Oct. 16, 2001 NASA researchers have uncovered evidence that gravity, or the lack thereof, may play an important role in the development and evolution of life. The study suggests fertilization is gravity-sensitive and works differently in the near-weightless environment of space than it does here on Earth.
Using sperm from tiny sea urchins, the research team conducted both ground- and space-based experiments to examine the impact gravity has on the reproduction process.
According to a paper authored by Dr. Joseph Tash, a NASA researcher and a professor at the University of Kansas Medical Center in Kansas City, scientists found gravitational changes may influence a species' ability to reproduce. His team's findings were published in a recent issue of Biology of Reproduction. "The research shows that fertilization is altered in a microgravity environment," said Tash. "Such alterations have implications for reproduction of plant and animal food and for long-term space habitation by humans. This research will be essential for prolonged space exploration."
The experiments were conducted under a grant from NASA's Office of Biological and Physical Research in Washington. The research program provides investigators with the opportunity to use microgravity or low-gravity environments to investigate the role this fundamental physical force and other space-flight factors have on biological and ecological systems.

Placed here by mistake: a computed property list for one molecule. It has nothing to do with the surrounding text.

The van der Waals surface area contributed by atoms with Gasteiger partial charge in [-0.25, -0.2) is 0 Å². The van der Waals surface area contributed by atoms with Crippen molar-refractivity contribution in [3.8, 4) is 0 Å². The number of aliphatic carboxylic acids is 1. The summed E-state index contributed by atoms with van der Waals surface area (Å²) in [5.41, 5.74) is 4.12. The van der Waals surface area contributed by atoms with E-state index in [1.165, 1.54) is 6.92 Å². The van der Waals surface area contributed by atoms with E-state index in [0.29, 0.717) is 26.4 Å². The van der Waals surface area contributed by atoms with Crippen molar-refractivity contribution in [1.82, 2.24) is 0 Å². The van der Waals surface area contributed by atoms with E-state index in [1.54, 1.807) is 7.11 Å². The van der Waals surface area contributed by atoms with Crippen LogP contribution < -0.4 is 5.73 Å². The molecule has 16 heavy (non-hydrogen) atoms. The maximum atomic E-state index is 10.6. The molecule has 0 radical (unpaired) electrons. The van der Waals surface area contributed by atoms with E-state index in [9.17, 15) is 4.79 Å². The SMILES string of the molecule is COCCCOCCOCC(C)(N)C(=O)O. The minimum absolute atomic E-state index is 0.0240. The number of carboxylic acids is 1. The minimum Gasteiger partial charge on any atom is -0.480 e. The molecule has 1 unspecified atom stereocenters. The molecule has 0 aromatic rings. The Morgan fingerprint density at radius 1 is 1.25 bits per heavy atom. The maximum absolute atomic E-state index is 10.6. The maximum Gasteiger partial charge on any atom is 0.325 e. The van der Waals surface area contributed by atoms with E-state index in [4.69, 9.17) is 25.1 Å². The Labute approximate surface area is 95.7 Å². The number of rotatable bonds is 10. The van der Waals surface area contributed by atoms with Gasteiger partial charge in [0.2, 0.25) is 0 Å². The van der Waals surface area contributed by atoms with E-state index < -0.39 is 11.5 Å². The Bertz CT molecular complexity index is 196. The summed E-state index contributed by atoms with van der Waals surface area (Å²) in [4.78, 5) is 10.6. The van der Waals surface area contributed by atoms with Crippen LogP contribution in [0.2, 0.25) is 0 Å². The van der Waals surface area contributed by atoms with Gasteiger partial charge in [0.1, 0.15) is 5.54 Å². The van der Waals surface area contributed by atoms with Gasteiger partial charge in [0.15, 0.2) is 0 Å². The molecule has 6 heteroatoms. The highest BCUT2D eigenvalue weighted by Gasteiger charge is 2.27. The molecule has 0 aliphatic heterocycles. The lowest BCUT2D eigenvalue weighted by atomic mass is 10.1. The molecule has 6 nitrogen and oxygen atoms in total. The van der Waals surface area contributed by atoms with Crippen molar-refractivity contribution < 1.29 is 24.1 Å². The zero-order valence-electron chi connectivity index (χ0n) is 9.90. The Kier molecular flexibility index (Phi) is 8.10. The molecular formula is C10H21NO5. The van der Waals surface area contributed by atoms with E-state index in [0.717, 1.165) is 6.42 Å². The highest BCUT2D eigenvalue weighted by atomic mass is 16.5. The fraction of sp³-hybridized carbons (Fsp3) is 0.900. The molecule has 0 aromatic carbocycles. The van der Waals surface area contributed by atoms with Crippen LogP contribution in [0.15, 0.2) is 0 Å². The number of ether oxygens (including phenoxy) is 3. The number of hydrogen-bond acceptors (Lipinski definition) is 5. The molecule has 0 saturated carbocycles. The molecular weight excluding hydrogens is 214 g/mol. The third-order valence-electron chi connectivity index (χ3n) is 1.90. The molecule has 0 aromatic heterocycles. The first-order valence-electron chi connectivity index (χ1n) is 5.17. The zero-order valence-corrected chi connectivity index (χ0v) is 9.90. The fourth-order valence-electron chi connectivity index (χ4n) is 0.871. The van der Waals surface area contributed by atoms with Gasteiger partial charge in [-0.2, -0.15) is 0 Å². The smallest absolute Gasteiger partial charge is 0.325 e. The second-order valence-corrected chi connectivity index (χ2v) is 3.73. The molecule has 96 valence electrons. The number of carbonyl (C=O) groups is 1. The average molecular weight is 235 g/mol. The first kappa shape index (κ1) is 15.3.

"All life is influenced by the pull of Earth's gravity. NASA scientists are conducting research to explore the role of gravity at all levels of biological processing," said Dr. Kathie Olsen, Acting Associate Administrator for Biological and Physical Research at NASA Headquarters. "Without the presence of Earth's gravity, we are able to pursue answers to questions of how living organisms develop."
The research team used sperm and eggs from the tiny marine creatures to study motility and interaction during periods of increased gravity and near weightlessness.
Studies conducted during space shuttle missions showed changes in cell proteins, which stimulated and increased the activity of the sperm cells. However, by spinning the cells in a slow-speed centrifuge to increase gravity, sperm activity was decreased, suggesting fertilization may be inhibited by exposure to increased levels of gravity.
Other members of the team included Shane Kim and William Kinsey from the University of Kansas Medical Center, and Marianne Schuber and Dieter Seibt from the German Aerospace Center, Koln, Germany.
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